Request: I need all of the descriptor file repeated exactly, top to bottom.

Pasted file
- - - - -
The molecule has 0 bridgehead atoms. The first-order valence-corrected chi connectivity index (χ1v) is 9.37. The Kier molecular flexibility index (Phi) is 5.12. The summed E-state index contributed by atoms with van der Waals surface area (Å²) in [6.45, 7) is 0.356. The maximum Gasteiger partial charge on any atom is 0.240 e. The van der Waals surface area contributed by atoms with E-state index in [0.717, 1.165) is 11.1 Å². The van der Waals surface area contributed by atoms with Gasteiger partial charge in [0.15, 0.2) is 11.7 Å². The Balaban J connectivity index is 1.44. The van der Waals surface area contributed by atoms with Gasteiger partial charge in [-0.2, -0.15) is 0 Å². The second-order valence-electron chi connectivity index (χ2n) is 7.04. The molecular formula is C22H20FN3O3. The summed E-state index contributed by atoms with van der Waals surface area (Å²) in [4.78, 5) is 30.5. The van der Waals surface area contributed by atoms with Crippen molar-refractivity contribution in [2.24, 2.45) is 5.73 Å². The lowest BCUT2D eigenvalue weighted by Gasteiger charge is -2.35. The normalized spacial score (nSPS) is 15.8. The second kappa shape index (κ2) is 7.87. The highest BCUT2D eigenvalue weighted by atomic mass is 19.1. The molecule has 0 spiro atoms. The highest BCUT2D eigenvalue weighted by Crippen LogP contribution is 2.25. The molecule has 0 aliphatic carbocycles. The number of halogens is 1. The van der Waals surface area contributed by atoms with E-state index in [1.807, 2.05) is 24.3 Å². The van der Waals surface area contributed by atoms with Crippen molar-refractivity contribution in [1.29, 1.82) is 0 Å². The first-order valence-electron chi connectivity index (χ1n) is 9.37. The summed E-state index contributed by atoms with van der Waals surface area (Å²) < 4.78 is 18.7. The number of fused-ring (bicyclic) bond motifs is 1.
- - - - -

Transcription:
The molecule has 0 bridgehead atoms. The first-order valence-corrected chi connectivity index (χ1v) is 9.37. The Kier molecular flexibility index (Phi) is 5.12. The summed E-state index contributed by atoms with van der Waals surface area (Å²) in [6.45, 7) is 0.356. The maximum Gasteiger partial charge on any atom is 0.240 e. The van der Waals surface area contributed by atoms with E-state index in [0.717, 1.165) is 11.1 Å². The van der Waals surface area contributed by atoms with Gasteiger partial charge in [0.15, 0.2) is 11.7 Å². The Balaban J connectivity index is 1.44. The van der Waals surface area contributed by atoms with Gasteiger partial charge in [-0.2, -0.15) is 0 Å². The second-order valence-electron chi connectivity index (χ2n) is 7.04. The molecular formula is C22H20FN3O3. The summed E-state index contributed by atoms with van der Waals surface area (Å²) in [4.78, 5) is 30.5. The van der Waals surface area contributed by atoms with Crippen molar-refractivity contribution in [2.24, 2.45) is 5.73 Å². The lowest BCUT2D eigenvalue weighted by Gasteiger charge is -2.35. The normalized spacial score (nSPS) is 15.8. The second kappa shape index (κ2) is 7.87. The highest BCUT2D eigenvalue weighted by atomic mass is 19.1. The molecule has 0 spiro atoms. The highest BCUT2D eigenvalue weighted by Crippen LogP contribution is 2.25. The molecule has 0 aliphatic carbocycles. The number of halogens is 1. The van der Waals surface area contributed by atoms with E-state index in [1.807, 2.05) is 24.3 Å². The van der Waals surface area contributed by atoms with Crippen molar-refractivity contribution in [1.29, 1.82) is 0 Å². The first-order valence-electron chi connectivity index (χ1n) is 9.37. The summed E-state index contributed by atoms with van der Waals surface area (Å²) < 4.78 is 18.7. The number of fused-ring (bicyclic) bond motifs is 1.